ďThe thing you hate about yourself tends to be the thing that everyone likes about you,Ē said Nicole Kidman to People Magazine. You canít easily change some things ---like height or coloring, your nose, eyes, or ears, the freckles that drive you nuts, and often, your body shape so itís smart to make the most of those parts and accept them (even if you canít exactly love them).

Even if you canít change anything else, with the tiniest effort you can change the most important part of your look---your hair. Hair is the key to everything. Hair softens a very square face, reduces a very large nose, balances eyes that are too close together or too wide apart. Great hair helps you value even those features you wouldnít have chosen, if you were in charge of designing you.

Hair is also a very safe place to experiment. You donít have to diet to extremes or have plastic surgery. Experimenting with hair is as harmless as it is fun. Hate the curl? Straighten it? Hate the straightness? Curl it. Hate the color? Make it blue? Hate the cut? Change it. Whatever mistakes you make are not permanent. Nothing is irreversible because that trusty hair will grow back.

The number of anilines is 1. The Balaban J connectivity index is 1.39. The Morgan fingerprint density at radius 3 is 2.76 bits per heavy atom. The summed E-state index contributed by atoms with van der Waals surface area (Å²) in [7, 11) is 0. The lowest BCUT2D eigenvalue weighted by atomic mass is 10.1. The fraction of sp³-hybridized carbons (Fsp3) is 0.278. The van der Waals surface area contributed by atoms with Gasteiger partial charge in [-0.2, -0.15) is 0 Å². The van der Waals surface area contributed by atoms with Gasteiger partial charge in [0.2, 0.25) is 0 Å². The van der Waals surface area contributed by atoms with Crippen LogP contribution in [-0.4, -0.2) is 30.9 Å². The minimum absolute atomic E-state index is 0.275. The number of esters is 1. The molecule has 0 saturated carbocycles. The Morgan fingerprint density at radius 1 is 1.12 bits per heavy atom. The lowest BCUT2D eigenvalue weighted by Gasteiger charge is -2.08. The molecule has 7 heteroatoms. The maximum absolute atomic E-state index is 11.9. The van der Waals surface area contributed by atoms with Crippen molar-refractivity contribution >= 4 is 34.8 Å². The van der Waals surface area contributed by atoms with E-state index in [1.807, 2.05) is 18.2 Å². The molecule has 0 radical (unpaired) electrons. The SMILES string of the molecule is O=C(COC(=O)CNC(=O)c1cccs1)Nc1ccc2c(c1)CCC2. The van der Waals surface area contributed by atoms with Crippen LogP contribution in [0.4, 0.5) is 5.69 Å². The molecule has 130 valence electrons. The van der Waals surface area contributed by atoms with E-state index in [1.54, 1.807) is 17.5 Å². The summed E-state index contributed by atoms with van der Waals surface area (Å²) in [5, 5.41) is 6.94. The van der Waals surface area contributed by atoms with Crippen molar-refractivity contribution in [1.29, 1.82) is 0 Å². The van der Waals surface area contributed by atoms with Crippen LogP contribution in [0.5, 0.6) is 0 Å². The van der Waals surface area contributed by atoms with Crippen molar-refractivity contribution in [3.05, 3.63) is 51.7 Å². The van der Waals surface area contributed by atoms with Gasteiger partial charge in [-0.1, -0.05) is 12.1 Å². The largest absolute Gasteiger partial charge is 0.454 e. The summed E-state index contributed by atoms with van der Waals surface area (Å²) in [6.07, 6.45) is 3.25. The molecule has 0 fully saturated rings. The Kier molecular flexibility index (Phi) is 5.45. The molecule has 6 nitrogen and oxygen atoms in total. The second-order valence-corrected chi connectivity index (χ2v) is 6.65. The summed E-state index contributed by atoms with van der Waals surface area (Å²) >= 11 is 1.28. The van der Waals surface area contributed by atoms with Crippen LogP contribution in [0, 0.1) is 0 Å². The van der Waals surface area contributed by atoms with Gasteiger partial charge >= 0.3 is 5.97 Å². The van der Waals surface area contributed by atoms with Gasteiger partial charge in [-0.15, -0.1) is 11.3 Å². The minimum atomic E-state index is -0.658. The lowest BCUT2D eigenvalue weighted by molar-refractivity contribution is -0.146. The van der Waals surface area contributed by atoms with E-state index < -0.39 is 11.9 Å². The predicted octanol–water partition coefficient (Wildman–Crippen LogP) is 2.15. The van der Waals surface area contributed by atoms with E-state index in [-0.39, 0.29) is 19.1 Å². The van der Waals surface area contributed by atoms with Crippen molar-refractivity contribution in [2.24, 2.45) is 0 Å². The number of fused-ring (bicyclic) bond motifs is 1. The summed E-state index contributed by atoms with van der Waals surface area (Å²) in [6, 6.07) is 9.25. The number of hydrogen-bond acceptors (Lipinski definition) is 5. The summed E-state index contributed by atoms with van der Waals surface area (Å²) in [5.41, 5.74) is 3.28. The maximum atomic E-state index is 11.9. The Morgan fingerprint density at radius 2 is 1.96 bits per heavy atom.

Pretty Appeal
If you let me guide you through the pages of this book, I promise you the hair you deserve?no matter what kind of hair you were born with. I promise to teach you the tools, tricks and talents for your hair that you can easily develop to notch up your personal style. I will show you how to have hair appeal.

Selected Works

Non-fiction bookS
It Ain't All About The Cookin', a never-before-told, deeply confessional look at the butter-loving, finger-licking Queen of melt-in-your-mouth Southern Cuisine. Recipes too! New York Times #2 Best-Seller
A profoundly intimate look at a long marriage from a strong, witty, irreverent point of view.
Non-fiction magazine article
Inside the Amish community. Winner: American Society Journalists and Authors Best Article of the Year